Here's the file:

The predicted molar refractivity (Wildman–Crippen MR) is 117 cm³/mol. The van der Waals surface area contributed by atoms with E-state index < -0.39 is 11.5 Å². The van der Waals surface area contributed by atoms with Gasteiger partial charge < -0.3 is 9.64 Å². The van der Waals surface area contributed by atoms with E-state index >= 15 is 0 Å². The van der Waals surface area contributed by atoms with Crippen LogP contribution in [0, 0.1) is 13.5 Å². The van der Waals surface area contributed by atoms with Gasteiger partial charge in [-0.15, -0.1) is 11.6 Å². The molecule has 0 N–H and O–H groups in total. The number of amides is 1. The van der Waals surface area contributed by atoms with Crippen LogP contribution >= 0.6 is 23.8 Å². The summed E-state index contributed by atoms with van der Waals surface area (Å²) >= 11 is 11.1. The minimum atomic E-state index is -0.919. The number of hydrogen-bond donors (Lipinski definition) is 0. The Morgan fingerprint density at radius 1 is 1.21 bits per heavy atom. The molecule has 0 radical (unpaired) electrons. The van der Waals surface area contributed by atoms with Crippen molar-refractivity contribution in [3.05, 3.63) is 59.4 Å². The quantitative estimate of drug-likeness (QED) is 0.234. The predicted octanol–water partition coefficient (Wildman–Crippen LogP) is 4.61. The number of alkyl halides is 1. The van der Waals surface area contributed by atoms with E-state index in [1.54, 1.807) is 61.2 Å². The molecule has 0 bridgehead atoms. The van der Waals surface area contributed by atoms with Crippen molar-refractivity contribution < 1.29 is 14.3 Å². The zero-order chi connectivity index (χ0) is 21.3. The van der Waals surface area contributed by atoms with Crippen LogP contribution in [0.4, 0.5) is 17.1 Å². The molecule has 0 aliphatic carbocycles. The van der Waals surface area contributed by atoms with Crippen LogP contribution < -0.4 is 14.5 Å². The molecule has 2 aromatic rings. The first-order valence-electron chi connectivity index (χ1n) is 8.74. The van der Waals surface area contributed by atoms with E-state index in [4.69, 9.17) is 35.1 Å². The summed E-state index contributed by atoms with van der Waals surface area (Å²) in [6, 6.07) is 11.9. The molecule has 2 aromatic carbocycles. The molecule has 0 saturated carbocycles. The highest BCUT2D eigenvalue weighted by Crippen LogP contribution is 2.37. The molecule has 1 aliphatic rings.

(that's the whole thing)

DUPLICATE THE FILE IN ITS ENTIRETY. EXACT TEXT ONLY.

The predicted molar refractivity (Wildman–Crippen MR) is 117 cm³/mol. The van der Waals surface area contributed by atoms with E-state index < -0.39 is 11.5 Å². The van der Waals surface area contributed by atoms with Gasteiger partial charge < -0.3 is 9.64 Å². The van der Waals surface area contributed by atoms with E-state index >= 15 is 0 Å². The van der Waals surface area contributed by atoms with Crippen LogP contribution in [0, 0.1) is 13.5 Å². The van der Waals surface area contributed by atoms with Gasteiger partial charge in [-0.15, -0.1) is 11.6 Å². The molecule has 0 N–H and O–H groups in total. The number of amides is 1. The van der Waals surface area contributed by atoms with Crippen LogP contribution >= 0.6 is 23.8 Å². The summed E-state index contributed by atoms with van der Waals surface area (Å²) >= 11 is 11.1. The minimum atomic E-state index is -0.919. The number of hydrogen-bond donors (Lipinski definition) is 0. The Morgan fingerprint density at radius 1 is 1.21 bits per heavy atom. The molecule has 0 radical (unpaired) electrons. The van der Waals surface area contributed by atoms with Crippen molar-refractivity contribution in [3.05, 3.63) is 59.4 Å². The quantitative estimate of drug-likeness (QED) is 0.234. The predicted octanol–water partition coefficient (Wildman–Crippen LogP) is 4.61. The number of alkyl halides is 1. The van der Waals surface area contributed by atoms with E-state index in [1.54, 1.807) is 61.2 Å². The molecule has 0 bridgehead atoms. The van der Waals surface area contributed by atoms with Crippen molar-refractivity contribution < 1.29 is 14.3 Å². The zero-order chi connectivity index (χ0) is 21.3. The van der Waals surface area contributed by atoms with Crippen LogP contribution in [0.4, 0.5) is 17.1 Å². The molecule has 0 aliphatic carbocycles. The van der Waals surface area contributed by atoms with Crippen LogP contribution < -0.4 is 14.5 Å². The molecule has 2 aromatic rings. The first-order valence-electron chi connectivity index (χ1n) is 8.74. The van der Waals surface area contributed by atoms with E-state index in [4.69, 9.17) is 35.1 Å². The summed E-state index contributed by atoms with van der Waals surface area (Å²) in [6, 6.07) is 11.9. The molecule has 2 aromatic carbocycles. The molecule has 0 saturated carbocycles. The highest BCUT2D eigenvalue weighted by Crippen LogP contribution is 2.37. The molecule has 1 aliphatic rings.